A senior dining chef’s resolutions for the new year
Poached pear with gorgonzola, toasted walnut and thyme infused honey

A senior dining chef’s resolutions for the new year

From embracing plant-based menu items to mastering high-tech equipment and learning to love baking, Chef Bryan Lucas of Pennsylvania’s Menno Haven senior living community plots a new culinary course as 2019 begins.

“New seniors”—a term used in the senior dining industry for today’s generation of more active, more discerning older folks—describes most of the guests served at Menno Haven’s cafes and restaurants. Residents of independent living cottages choose from an eclectic menu that regularly features dishes like miso-marinated black cod over forbidden rice, Moroccan lamb meatballs and poached pears with gorgonzola.

Bryan Lucas, executive chef at Menno Haven, started working with Cura Hospitality and Elior Group of North America, Cura’s parent company, almost 20 years ago, and has been at this location for about a year now. As 2019 begins, he shares his areas of focus and goals that could inspire anyone planning for a fresh culinary start.

World palette Moroccan lamb meatballs with spicy tomato jam, feta and pita

Keep adding unabashedly healthy menu items

An encouraging experience with a harvest grain bowl last fall has strengthened Lucas’ resolve for getting more creative with plant-based items. “[The bowl] had two different kinds of quinoa—black and gold—with roasted butternut squash, beets, parsnips and turnips with a maple-tahini dressing,” he says. “I went into it thinking, ‘Well, it’s a little bit on the healthier side…we may sell one or two. But we sold 12 [during a lunch period]. For us, that’s really good.” 

Embrace culinary technology in the back of the house

The purchase of a new “combi oven on steroids,” a smart oven that requires training for kitchen staff to unleash its multitasking potential, has Lucas and his team testing preloaded settings and “learning all of it,” he says. “It takes all the guesswork out, and we’ll be using it for more of the things we’re cooking.”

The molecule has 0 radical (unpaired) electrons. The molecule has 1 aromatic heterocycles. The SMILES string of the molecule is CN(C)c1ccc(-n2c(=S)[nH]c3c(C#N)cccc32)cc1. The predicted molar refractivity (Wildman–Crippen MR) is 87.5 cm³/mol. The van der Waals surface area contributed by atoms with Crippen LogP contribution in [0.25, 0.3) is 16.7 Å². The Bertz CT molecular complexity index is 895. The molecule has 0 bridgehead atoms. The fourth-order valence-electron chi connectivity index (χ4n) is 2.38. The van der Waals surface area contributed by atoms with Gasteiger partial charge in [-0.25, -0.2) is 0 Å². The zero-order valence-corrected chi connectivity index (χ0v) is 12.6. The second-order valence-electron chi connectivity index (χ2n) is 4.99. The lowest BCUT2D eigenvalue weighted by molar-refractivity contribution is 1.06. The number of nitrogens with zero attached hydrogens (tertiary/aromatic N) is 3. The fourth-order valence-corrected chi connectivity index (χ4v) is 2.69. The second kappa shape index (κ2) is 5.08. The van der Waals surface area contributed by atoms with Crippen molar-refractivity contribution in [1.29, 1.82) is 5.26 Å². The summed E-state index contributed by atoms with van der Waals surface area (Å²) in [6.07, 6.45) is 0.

Miso marinated black cod over forbidden rice with edamame melange

Tap into more Mediterranean cuisine

“The dishes I really enjoy making are anything from the Mediterranean: Greek or Italy or Southern France,” Lucas says. “I just really enjoy that cuisine. I think there’s many flavors and many components.” He also points out that the Mediterranean diet, with its healthy oils, seafood and whole grains, is widely touted as a path to longevity. While no longer on the patient-feeding side of healthcare dining, Lucas spent time in his career as a GM more focused on dietary needs. And his wife is a dietitian, so, “I’m very aware of nutrition,” he adds. 

Step out of your comfort zone

As a chef, one thing Lucas has always hated is baking. The precision is a turnoff for him, although he’d like to add more house-baked breads and pastries into the menu mix. “There’s no ad-libbing,” he says. “If you miss anything, it can affect the product. But I found out that I’m not bad at it, although I hate it. I’d like to bake a little more and try to find some way to enjoy it!” 

Get local in meaningful ways

The region of south central Pennsylvania where Menno Haven is located is rich with orchards, farms and artisans who make amazing goods. The kitchen already works with several local farms and college agriculture programs. “We’re surrounded by apple orchards, so we get those and make housemade apple crisp and pies and things like that.” Lucas is aiming to do much more with local food people and organizations, in particular reaching out to local chefs for collaborations and guest chef spots. 

Keep the old favorites

Two items Lucas cannot take off the menu? “Crabcakes and filet mignon,” he says, pointing to the nature of senior diners—like other generations—to gravitate toward comfort foods and the familiar, as much as they enjoy adventurous foods now and then. “In all my years, I never saw my grandparents take sandwich stuff and put it in a tortilla,” Lucas says of understanding his guests’ palates. “We have to remember our audience and think, ‘Why are we pushing certain things just to push them?’ It’s south central Pennsylvania and it’s still about meat and potatoes.”

TAGS: Healthcare
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